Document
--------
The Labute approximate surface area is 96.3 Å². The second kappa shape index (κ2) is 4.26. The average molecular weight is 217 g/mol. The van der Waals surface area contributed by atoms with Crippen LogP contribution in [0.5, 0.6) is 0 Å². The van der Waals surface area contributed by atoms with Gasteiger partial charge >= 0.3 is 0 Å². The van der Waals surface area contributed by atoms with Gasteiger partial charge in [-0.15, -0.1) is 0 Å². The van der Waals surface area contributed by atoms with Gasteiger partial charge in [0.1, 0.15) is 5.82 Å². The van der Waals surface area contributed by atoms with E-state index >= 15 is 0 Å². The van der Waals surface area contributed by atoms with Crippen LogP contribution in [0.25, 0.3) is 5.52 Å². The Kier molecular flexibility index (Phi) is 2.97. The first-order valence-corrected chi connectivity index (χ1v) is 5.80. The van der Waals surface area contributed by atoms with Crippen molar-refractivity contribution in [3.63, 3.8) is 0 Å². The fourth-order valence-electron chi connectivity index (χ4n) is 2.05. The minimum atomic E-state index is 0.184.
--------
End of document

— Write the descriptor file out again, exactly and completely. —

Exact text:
The Labute approximate surface area is 96.3 Å². The second kappa shape index (κ2) is 4.26. The average molecular weight is 217 g/mol. The van der Waals surface area contributed by atoms with Crippen LogP contribution in [0.5, 0.6) is 0 Å². The van der Waals surface area contributed by atoms with Gasteiger partial charge >= 0.3 is 0 Å². The van der Waals surface area contributed by atoms with Gasteiger partial charge in [-0.15, -0.1) is 0 Å². The van der Waals surface area contributed by atoms with Gasteiger partial charge in [0.1, 0.15) is 5.82 Å². The van der Waals surface area contributed by atoms with E-state index >= 15 is 0 Å². The van der Waals surface area contributed by atoms with Crippen LogP contribution in [0.25, 0.3) is 5.52 Å². The Kier molecular flexibility index (Phi) is 2.97. The first-order valence-corrected chi connectivity index (χ1v) is 5.80. The van der Waals surface area contributed by atoms with Crippen molar-refractivity contribution in [3.63, 3.8) is 0 Å². The fourth-order valence-electron chi connectivity index (χ4n) is 2.05. The minimum atomic E-state index is 0.184.